This is the week that was

Seven days in the House as brought to you by Aaron Wherry

After one last procedural protest and a final day of debate, the House passed C-38. When all of last week’s votes were tallied, four New Democrats had the best attendance. Wayne Easter said there was no Nazi salute, but Joe Oliver repeated his complaint. Elizabeth May talked about inevitability and challenged Conservative MPs to a quiz. David Wilks explained himself. Irwin Cotler tallied 19 complaints with the budget bill. Marc Garneau sought new rules for omnibus legislation. John Weston saw a failure to communicate. And the Muskoka Watershed Council registered its complaint.

Kevin Page presented the Harper government with a legal opinion, dismissed John Baird’s rebuke and defended his office, while the PBO’s future hung in the balance. Peter Kent turned the government inside out on carbon pricing. Jason Kenney called Alberta’s deputy premier an asshole. Kevin Lamoureux put the bad word on the record. James Lunney quibbled with his government’s cuts to the coast guard. After dismissing opposition complaints, Vic Toews stepped back again. Anonymous oppositions MPs questioned the Speaker and the Speaker reprimanded a Conservative backbencher.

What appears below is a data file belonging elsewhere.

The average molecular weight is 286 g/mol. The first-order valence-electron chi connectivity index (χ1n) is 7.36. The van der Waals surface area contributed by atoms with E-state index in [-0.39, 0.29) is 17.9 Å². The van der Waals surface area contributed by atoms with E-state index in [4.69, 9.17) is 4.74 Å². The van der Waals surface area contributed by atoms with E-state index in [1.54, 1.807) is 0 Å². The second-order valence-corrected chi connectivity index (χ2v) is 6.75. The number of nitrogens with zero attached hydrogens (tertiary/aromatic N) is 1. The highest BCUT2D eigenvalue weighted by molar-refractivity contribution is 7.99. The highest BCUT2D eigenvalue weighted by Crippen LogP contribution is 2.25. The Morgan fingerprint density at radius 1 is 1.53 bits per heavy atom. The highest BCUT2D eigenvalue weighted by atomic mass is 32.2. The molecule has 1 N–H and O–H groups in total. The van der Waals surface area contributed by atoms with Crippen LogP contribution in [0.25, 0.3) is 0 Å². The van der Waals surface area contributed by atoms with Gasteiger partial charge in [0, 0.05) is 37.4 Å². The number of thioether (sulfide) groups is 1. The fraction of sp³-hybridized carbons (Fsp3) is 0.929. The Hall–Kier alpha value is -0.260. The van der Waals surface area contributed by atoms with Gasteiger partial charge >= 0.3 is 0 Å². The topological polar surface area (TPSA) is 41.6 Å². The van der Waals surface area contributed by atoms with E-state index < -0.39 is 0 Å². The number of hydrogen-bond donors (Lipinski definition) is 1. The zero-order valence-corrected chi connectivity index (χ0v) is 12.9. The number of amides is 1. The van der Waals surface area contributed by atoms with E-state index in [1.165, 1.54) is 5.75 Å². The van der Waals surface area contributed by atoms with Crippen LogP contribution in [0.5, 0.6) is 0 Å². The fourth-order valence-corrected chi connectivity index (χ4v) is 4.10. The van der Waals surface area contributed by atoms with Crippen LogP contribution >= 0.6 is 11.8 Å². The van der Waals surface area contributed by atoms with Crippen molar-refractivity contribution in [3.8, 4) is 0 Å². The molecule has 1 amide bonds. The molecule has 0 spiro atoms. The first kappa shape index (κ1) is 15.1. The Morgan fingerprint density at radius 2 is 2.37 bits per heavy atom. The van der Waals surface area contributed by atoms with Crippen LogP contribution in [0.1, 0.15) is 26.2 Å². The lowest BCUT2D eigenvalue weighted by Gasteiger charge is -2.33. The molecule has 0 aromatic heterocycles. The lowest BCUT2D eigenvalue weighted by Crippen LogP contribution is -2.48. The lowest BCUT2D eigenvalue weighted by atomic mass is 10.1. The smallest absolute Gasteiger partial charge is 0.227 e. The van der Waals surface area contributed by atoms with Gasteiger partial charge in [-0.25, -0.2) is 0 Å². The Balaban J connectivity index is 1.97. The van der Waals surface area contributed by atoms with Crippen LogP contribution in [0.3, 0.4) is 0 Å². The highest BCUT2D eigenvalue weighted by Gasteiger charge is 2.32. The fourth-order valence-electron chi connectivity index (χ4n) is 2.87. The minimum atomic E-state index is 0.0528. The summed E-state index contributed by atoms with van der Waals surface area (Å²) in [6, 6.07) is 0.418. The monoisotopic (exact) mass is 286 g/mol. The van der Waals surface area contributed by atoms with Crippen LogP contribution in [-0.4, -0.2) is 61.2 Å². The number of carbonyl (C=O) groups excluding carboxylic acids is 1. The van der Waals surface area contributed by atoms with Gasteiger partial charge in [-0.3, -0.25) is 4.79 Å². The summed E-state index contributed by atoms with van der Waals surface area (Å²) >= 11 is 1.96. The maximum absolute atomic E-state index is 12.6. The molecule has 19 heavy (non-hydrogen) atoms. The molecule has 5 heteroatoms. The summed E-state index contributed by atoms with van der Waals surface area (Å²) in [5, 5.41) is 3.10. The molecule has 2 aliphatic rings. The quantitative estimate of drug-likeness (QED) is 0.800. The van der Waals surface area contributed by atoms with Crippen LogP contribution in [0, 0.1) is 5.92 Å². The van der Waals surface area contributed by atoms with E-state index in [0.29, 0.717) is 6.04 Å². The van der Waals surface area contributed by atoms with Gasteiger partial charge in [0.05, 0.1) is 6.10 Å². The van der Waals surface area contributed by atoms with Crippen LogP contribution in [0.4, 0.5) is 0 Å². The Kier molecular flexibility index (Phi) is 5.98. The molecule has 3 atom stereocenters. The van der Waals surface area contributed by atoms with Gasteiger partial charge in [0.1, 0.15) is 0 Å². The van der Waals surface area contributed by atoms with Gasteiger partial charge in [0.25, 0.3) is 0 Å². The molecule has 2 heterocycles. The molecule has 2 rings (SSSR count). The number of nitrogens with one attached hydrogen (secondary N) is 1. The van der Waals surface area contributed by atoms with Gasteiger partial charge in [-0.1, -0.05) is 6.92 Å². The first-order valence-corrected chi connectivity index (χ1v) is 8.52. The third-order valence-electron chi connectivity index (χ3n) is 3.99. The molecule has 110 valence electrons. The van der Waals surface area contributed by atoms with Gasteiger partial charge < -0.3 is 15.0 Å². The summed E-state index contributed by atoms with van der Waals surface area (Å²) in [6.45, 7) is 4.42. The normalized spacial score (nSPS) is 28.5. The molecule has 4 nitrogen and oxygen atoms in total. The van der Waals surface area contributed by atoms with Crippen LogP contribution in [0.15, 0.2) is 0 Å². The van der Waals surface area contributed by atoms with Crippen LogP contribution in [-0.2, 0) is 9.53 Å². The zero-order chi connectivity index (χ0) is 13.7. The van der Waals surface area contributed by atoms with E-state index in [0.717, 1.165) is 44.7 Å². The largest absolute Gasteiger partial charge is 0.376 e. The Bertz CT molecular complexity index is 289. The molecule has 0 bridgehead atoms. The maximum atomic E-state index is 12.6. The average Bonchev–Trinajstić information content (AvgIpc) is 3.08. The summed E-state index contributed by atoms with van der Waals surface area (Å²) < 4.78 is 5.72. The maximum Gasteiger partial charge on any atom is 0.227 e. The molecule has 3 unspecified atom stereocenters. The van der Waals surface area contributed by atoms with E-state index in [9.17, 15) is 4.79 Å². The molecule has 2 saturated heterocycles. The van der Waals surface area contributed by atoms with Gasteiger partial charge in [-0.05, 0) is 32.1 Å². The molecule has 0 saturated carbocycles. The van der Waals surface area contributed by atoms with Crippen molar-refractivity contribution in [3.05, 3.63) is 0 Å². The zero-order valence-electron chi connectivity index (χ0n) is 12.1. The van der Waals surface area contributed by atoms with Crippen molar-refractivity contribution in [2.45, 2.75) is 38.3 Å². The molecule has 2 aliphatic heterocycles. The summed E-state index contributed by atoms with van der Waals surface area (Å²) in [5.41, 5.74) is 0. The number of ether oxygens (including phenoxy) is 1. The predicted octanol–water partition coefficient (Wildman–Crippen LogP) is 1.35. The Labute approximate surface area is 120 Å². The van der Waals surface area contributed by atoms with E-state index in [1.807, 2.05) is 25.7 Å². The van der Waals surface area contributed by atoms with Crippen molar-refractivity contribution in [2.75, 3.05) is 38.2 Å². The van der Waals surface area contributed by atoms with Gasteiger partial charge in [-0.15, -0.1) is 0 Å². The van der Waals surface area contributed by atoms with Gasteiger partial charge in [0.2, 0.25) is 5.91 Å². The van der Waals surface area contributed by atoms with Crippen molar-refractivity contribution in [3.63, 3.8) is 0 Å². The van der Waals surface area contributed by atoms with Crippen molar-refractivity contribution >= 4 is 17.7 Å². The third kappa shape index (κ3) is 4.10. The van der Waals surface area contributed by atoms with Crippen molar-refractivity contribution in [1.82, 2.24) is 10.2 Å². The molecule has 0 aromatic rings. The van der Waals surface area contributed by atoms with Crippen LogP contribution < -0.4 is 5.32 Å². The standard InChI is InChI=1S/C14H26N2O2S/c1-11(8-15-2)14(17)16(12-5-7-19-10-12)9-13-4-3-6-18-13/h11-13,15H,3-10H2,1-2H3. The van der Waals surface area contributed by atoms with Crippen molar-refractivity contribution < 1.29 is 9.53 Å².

Rona Ambrose promised to check DND’s math. Stephen Harper suggested a new date for the next election. Jim Flaherty fiddled with mortgage again. Martha Hall Findlay challenged supply management and was thus chastised. Megan Leslie and Michelle Rempel exchanged pleasantries. Cabinet shuffle speculation began. And the House adjourned for the summer.

Alice Funke followed the votes in the 2011 election. The Agenda considered the Liberal party’s future. And this week had four sketches.